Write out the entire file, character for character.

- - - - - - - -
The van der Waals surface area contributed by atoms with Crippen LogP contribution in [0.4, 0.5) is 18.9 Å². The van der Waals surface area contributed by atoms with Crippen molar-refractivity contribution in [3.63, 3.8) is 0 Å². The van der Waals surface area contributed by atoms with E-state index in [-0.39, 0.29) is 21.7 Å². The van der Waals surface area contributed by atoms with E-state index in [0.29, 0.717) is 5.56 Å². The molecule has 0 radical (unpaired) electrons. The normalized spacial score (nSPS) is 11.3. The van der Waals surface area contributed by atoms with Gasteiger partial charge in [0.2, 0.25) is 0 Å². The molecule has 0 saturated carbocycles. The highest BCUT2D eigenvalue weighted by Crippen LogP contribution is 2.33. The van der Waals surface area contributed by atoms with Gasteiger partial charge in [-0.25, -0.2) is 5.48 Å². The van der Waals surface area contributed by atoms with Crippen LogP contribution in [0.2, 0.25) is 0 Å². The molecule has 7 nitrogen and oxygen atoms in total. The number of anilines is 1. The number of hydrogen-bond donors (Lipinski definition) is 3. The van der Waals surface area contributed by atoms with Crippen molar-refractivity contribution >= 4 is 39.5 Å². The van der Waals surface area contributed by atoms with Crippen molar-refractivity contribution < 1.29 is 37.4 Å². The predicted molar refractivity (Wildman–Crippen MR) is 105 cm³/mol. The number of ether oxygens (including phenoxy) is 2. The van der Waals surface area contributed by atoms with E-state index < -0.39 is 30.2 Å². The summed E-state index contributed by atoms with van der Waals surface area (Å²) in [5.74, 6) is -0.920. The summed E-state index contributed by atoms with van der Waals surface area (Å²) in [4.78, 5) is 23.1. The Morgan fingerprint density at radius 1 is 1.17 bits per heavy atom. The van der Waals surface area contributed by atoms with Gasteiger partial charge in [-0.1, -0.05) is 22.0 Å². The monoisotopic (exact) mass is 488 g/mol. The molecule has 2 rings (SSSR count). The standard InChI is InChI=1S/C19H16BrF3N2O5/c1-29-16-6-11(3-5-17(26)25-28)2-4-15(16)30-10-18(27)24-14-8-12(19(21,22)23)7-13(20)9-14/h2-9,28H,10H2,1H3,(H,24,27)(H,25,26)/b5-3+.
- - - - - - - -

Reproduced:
The van der Waals surface area contributed by atoms with Crippen LogP contribution in [0.4, 0.5) is 18.9 Å². The van der Waals surface area contributed by atoms with Crippen molar-refractivity contribution in [3.63, 3.8) is 0 Å². The van der Waals surface area contributed by atoms with E-state index in [-0.39, 0.29) is 21.7 Å². The van der Waals surface area contributed by atoms with E-state index in [0.29, 0.717) is 5.56 Å². The molecule has 0 radical (unpaired) electrons. The normalized spacial score (nSPS) is 11.3. The van der Waals surface area contributed by atoms with Gasteiger partial charge in [0.2, 0.25) is 0 Å². The molecule has 0 saturated carbocycles. The highest BCUT2D eigenvalue weighted by Crippen LogP contribution is 2.33. The van der Waals surface area contributed by atoms with Gasteiger partial charge in [-0.25, -0.2) is 5.48 Å². The van der Waals surface area contributed by atoms with Crippen LogP contribution in [0.2, 0.25) is 0 Å². The molecule has 7 nitrogen and oxygen atoms in total. The number of anilines is 1. The number of hydrogen-bond donors (Lipinski definition) is 3. The van der Waals surface area contributed by atoms with Crippen molar-refractivity contribution >= 4 is 39.5 Å². The van der Waals surface area contributed by atoms with Crippen molar-refractivity contribution < 1.29 is 37.4 Å². The predicted molar refractivity (Wildman–Crippen MR) is 105 cm³/mol. The number of ether oxygens (including phenoxy) is 2. The van der Waals surface area contributed by atoms with E-state index < -0.39 is 30.2 Å². The summed E-state index contributed by atoms with van der Waals surface area (Å²) in [5.74, 6) is -0.920. The summed E-state index contributed by atoms with van der Waals surface area (Å²) in [4.78, 5) is 23.1. The Morgan fingerprint density at radius 1 is 1.17 bits per heavy atom. The van der Waals surface area contributed by atoms with Gasteiger partial charge in [-0.1, -0.05) is 22.0 Å². The monoisotopic (exact) mass is 488 g/mol. The molecule has 2 rings (SSSR count). The standard InChI is InChI=1S/C19H16BrF3N2O5/c1-29-16-6-11(3-5-17(26)25-28)2-4-15(16)30-10-18(27)24-14-8-12(19(21,22)23)7-13(20)9-14/h2-9,28H,10H2,1H3,(H,24,27)(H,25,26)/b5-3+.